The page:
STEINER: We need real progressives

The Occupy Wall Street and Tea Party movements are justifiably angry about the state of affairs today. Unemployment is over 9 percent — including underemployment, 16 percent. Middle-class incomes have fallen, while inequality is at the highest levels our country has faced since 1928. They rightly demand that we do something. How we can solve the problems facing our country today is unclear. Yet American history provides us with a great model for how we can move forward: the leadership of the Progressive Era Presidents Theodore Roosevelt and Woodrow Wilson.

While we often compare our situation with that of the Great Depression, our situation today is actually more analogous to that faced by America exactly a century ago. While millions of Americans are experiencing hardship, it is not quite as extreme as the situation that existed during the Great Depression, when nearly a quarter of the nation was out of work. What we instead face is a prolonged economic malaise that is making life hard for millions of working Americans, a situation similar to what the United States went through for several years after the Panic of 1907.

At that time, America was at the end of the Gilded Age that resulted from the transition from an agricultural and commercial economy to a large-scale industrial economy. The American economy has undergone a comparable transformation over the last 30 years from an industrial economy to a service-oriented, finance- and technology-dominated economy competing in a global marketplace. Both of these transformations have created great wealth, but have distributed it highly unequally among the American people.

Roosevelt and Wilson saw that industrial capitalism could create unrivalled prosperity for all Americans. They also recognized that the unbridled form it took in their day contained excesses that were leaving behind millions of Americans. What these leaders sought was a middle path between a plutocratic America and the radical redistribution many in the burgeoning populist and labor movements demanded. They viewed the role of government as the honest broker between business and populist elements. Government as they saw it should aid the weaker side in this debate at a given moment to create parity while ensuring that the rights of free enterprise and labor were respected.

While progressivism if often seen today as synonymous with liberal or leftist viewpoints, true progressivism is neither. Progress like what Roosevelt and Wilson achieved comes from finding the moderate, pragmatic path between two extremes. The solution for the Progressive Era presidents was reform, not revolution. They never attempted to get rid of the American system of corporate enterprise or even drastically alter it, but rather aimed to moderate the excesses of the Gilded Age and its chaotic boom-and-bust cycle. In doing so, they put policies in place that created better lives for millions of working class America and an overall richer society. They introduced regulations designed to protect Americans from harmful products and vigorously prosecuted antitrust cases against enormous corporations. They instituted the income tax, which served as a great equalizer in American society.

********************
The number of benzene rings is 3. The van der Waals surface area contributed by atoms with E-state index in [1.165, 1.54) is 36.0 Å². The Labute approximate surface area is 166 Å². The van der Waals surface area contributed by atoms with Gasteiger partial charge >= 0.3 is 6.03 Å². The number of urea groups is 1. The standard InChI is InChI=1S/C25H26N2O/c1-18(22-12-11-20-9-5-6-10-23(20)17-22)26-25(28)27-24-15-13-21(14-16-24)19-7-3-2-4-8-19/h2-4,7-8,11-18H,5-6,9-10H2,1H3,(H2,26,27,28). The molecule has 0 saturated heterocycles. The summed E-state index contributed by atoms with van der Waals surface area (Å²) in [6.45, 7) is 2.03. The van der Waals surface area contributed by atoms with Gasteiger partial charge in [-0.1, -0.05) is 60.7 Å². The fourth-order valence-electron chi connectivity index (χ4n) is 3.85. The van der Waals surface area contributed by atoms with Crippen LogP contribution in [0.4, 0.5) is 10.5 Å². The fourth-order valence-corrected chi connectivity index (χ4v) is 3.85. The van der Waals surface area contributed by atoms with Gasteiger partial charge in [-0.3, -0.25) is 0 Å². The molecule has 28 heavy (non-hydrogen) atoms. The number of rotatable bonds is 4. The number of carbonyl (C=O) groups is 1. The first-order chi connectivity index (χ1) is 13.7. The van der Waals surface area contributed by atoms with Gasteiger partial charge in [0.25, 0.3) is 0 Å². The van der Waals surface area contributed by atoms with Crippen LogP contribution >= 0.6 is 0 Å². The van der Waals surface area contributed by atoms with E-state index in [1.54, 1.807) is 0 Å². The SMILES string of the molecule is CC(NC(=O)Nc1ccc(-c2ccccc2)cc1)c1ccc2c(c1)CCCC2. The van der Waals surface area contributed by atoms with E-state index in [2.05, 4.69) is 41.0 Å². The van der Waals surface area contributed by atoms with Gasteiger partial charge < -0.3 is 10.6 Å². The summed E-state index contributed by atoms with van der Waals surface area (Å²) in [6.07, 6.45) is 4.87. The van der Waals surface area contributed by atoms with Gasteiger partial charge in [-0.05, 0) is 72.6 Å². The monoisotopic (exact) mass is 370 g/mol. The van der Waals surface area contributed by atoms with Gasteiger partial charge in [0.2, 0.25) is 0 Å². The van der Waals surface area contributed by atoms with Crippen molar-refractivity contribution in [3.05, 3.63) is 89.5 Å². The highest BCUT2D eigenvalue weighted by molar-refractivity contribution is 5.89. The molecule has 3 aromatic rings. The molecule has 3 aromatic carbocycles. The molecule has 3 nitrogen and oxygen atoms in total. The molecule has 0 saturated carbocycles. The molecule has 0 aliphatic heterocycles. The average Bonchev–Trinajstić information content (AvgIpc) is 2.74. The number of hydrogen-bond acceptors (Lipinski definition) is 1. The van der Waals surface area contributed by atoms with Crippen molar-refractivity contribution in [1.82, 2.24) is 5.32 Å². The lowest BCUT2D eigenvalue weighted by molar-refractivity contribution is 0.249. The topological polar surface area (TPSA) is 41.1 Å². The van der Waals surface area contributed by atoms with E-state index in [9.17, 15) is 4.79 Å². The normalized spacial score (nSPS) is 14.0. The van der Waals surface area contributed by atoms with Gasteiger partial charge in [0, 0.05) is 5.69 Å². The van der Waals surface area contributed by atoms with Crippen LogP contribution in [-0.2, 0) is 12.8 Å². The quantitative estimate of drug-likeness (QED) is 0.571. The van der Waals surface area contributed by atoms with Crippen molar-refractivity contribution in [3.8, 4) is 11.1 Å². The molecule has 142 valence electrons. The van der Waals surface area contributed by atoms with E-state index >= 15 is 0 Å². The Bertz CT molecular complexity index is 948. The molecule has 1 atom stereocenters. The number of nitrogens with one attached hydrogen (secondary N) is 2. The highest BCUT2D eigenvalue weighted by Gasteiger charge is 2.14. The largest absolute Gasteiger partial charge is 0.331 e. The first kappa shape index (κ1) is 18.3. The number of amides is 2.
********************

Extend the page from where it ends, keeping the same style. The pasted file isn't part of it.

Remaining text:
We need our own set of Progressive Era-style reforms today. Following their example, we need to have greater but not crippling regulation of the complex financial mechanisms such as derivatives that have come to be central to financial markets. We also need to get rid of loopholes like the carried interest tax loophole that help perpetuate excessive inequality. Much like the progressives took on the trusts, we may need to reconsider allowing financial institutions that are too big to fail. These are only a few ideas of what can be done, but the middle path forged by the progressives of enabling workers to take home more of their income while protecting the property rights of the wealthy.

As much as it has been demonized, an economy grounded in finance and services can bring the same broader distribution of wealth that occurred with our industrial economy. The progressive leaders of the early 20th century were able to tame the beast of Gilded Age capitalism. We can do the same with large financial companies. We don’t need to get rid of large banks and corporations, or necessarily even eliminate government support for them. We do not need populism, be it from the Tea Party or Occupy Wall Street. What we need is for the government to be the honest broker the Progressive Era leaders envisioned.

alex steiner is a junior in Berkeley College. Contact him at alexander.steiner@yale.edu.

Comments

  • River_Tam

    > Following their example, we need to have greater but not crippling regulation of the complex financial mechanisms such as derivatives that have come to be central to financial markets.

    Why? How are these causing problems? You can’t just propose radical reform without explaining why you want that reform.

  • RexMottram08

    The New Deal = a total failure.

    FDR never restored the economy. Rationing and coopting production for military vehicles is NOT prosperity. The Keynesians cried horror after spending was cut after the war but the economy thrived and zoomed to unseen heights.

    Woodrow Wilson! Save us from another central planner!

  • SY

    You’re right. We are at 1928. Too late for reform by 20+ years. Now the major institutions, I think, are broken by 25 years of excess (and not just in the U.S.A.). The broken parts of government, business, schools, church and family will have to be cleared away and rebuilt (not merely reformed). If you like the history of reform eras and of crisis times and those in between, try to read Strauss and Howe, The Fourth Turning, 1997, as if you don’t have enough.